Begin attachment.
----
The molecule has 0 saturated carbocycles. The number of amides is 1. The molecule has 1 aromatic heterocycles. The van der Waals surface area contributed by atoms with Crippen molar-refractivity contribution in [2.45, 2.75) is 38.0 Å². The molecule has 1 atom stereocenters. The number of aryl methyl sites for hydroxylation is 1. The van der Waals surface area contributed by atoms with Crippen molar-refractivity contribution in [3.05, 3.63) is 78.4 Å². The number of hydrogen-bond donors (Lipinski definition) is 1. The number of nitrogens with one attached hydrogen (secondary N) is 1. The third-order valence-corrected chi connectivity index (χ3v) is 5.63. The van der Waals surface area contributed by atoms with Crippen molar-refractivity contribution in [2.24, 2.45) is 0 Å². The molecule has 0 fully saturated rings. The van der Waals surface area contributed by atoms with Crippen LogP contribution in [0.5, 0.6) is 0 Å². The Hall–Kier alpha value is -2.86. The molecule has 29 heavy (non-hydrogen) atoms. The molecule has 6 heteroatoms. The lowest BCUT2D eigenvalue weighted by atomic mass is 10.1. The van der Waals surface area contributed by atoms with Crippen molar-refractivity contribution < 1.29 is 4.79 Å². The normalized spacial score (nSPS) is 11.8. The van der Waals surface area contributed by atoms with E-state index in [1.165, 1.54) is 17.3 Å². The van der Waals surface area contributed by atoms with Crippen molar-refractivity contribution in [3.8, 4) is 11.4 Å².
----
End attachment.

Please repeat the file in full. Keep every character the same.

The molecule has 0 saturated carbocycles. The number of amides is 1. The molecule has 1 aromatic heterocycles. The van der Waals surface area contributed by atoms with Crippen molar-refractivity contribution in [2.45, 2.75) is 38.0 Å². The molecule has 1 atom stereocenters. The number of aryl methyl sites for hydroxylation is 1. The van der Waals surface area contributed by atoms with Crippen molar-refractivity contribution in [3.05, 3.63) is 78.4 Å². The number of hydrogen-bond donors (Lipinski definition) is 1. The number of nitrogens with one attached hydrogen (secondary N) is 1. The third-order valence-corrected chi connectivity index (χ3v) is 5.63. The van der Waals surface area contributed by atoms with Crippen molar-refractivity contribution in [2.24, 2.45) is 0 Å². The molecule has 0 fully saturated rings. The van der Waals surface area contributed by atoms with Crippen LogP contribution in [0.5, 0.6) is 0 Å². The Hall–Kier alpha value is -2.86. The molecule has 29 heavy (non-hydrogen) atoms. The molecule has 6 heteroatoms. The lowest BCUT2D eigenvalue weighted by atomic mass is 10.1. The van der Waals surface area contributed by atoms with Crippen molar-refractivity contribution < 1.29 is 4.79 Å². The normalized spacial score (nSPS) is 11.8. The van der Waals surface area contributed by atoms with E-state index in [1.165, 1.54) is 17.3 Å². The van der Waals surface area contributed by atoms with Crippen molar-refractivity contribution in [3.8, 4) is 11.4 Å².